of compressed-air traction for Iona Island, and after much planning the first plant was ordered.
This consists of one locomotive capable
of handling standard railroad cars, a series of charging stations along
the lines of the rails for charging the locomotives whenever it is
necessary, and a complete power plant for operating the compressors.
The new locomotive is said to be one of the largest of its
kind ever built. It will run several miles without being recharged, and can be charged with air at
any one of the numerous stations in less than thirty seconds.
being no fire of any kind about the locomotives, there is not the least
danger from explosion.
"Compressed Air; it's production, uses and applications" Gardner Dexter Hiscox; 1903 Google Books added 18 May 2019
One of the great things about the internet age (and trust me,
there are plenty of bad things about it as well) is the access to open
resource websites. Without them, I could not have even have begun to
attempt to search for information and documents pertaining to the
locomotives used at Iona Island. Nor would I have ever expected to find
the actual catalog published by H. K. Porter for their line of
compressed air locomotives no further than a few strokes of my
So, in my
quest to provide complete information, I was able to download the
catalog and provide you, the reader; with a copy for your reading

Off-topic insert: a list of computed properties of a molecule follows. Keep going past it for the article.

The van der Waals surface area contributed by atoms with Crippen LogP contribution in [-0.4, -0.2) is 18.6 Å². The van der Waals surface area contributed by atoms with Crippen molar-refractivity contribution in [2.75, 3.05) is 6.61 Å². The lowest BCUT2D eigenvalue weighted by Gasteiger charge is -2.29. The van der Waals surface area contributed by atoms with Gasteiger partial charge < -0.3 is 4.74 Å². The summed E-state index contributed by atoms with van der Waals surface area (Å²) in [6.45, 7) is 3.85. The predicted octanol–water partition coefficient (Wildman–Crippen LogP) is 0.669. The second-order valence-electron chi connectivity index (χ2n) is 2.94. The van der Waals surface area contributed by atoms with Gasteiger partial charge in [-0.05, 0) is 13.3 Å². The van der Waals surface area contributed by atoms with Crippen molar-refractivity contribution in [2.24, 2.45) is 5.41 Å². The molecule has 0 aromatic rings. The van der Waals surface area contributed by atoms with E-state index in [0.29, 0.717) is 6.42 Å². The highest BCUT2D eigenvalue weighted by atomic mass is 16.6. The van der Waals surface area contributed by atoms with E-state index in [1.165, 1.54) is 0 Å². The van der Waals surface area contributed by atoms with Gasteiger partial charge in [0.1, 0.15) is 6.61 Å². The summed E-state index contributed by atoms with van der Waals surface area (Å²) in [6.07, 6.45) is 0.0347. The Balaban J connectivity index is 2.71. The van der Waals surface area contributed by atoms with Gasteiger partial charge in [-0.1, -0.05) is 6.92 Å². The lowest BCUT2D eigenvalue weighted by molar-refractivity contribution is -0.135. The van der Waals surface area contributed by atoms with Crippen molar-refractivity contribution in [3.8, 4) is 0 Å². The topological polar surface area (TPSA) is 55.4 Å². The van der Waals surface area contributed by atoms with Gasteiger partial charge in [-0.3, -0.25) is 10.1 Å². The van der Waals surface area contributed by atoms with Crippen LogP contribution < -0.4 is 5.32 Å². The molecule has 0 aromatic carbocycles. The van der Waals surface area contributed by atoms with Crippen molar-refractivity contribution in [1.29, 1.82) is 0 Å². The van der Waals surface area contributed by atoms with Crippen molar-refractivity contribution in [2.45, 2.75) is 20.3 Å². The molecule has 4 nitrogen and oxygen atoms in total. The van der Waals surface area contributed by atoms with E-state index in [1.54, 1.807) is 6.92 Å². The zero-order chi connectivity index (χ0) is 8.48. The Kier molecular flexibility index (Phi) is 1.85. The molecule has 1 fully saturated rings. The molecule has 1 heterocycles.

pleasure. It explains, in layman's terms; how the compressed air
locomotives operated and the physical plant required for supplying them
with air. In addition to this, it also gives the specifications for the
various models on Compressed Air Locomotives offered by H. K. Porter.
This second edition was published several years after the Iona Island
Locomotives were constructed, but the information remains applicable.
US Navy Iona Island #1 - undated - Iona Island, NY H. K. Porter compressed air locomotive - class B-PP Palisades Interstate Park Commission archives courtesy of Donald "Doc" Bayne added 29 April 2019
This next image is of an identical H. K. Porter Compressed Air
locomotive, class B-PP (0-4-0, pneumatic - single tank) also marked Ordnance Department U. S. Navy, but date and
location are not noted. It could be Iona Island or may not.
But I think it is in fact Iona Island #1, and here is my
reasoning why: the H. K. Porter blueprints below note that c/n 2256 was
not equipped with coupler box (for MCB coupler & draft gear) while
the other two B-PP (c/n 2457 and 2613) were built with coupler